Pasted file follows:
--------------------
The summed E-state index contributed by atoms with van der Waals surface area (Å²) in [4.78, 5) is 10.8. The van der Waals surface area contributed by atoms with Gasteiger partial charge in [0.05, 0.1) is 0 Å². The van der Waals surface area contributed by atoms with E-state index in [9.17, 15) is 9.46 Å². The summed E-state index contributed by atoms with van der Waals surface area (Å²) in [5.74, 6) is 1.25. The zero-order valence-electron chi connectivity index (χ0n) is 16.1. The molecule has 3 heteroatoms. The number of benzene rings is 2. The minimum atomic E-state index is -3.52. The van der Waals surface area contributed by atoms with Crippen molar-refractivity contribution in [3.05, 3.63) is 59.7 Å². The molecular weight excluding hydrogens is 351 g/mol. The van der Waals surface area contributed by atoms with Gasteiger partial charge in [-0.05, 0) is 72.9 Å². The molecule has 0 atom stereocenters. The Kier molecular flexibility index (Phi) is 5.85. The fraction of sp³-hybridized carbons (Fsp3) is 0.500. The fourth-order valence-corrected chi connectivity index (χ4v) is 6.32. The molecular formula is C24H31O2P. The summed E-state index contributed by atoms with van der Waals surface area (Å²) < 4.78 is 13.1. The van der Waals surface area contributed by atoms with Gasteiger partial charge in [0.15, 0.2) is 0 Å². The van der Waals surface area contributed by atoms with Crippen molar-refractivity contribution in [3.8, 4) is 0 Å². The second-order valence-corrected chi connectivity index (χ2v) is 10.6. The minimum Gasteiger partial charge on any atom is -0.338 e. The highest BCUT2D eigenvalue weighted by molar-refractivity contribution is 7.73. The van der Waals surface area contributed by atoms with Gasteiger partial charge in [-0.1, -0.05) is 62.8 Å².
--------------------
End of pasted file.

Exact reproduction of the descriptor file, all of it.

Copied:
The summed E-state index contributed by atoms with van der Waals surface area (Å²) in [4.78, 5) is 10.8. The van der Waals surface area contributed by atoms with Gasteiger partial charge in [0.05, 0.1) is 0 Å². The van der Waals surface area contributed by atoms with E-state index in [9.17, 15) is 9.46 Å². The summed E-state index contributed by atoms with van der Waals surface area (Å²) in [5.74, 6) is 1.25. The zero-order valence-electron chi connectivity index (χ0n) is 16.1. The molecule has 3 heteroatoms. The number of benzene rings is 2. The minimum atomic E-state index is -3.52. The van der Waals surface area contributed by atoms with Crippen molar-refractivity contribution in [3.05, 3.63) is 59.7 Å². The molecular weight excluding hydrogens is 351 g/mol. The van der Waals surface area contributed by atoms with Gasteiger partial charge in [-0.05, 0) is 72.9 Å². The molecule has 0 atom stereocenters. The Kier molecular flexibility index (Phi) is 5.85. The fraction of sp³-hybridized carbons (Fsp3) is 0.500. The fourth-order valence-corrected chi connectivity index (χ4v) is 6.32. The molecular formula is C24H31O2P. The summed E-state index contributed by atoms with van der Waals surface area (Å²) < 4.78 is 13.1. The van der Waals surface area contributed by atoms with Gasteiger partial charge in [0.15, 0.2) is 0 Å². The van der Waals surface area contributed by atoms with Crippen molar-refractivity contribution in [3.8, 4) is 0 Å². The second-order valence-corrected chi connectivity index (χ2v) is 10.6. The minimum Gasteiger partial charge on any atom is -0.338 e. The highest BCUT2D eigenvalue weighted by molar-refractivity contribution is 7.73. The van der Waals surface area contributed by atoms with Gasteiger partial charge in [-0.1, -0.05) is 62.8 Å².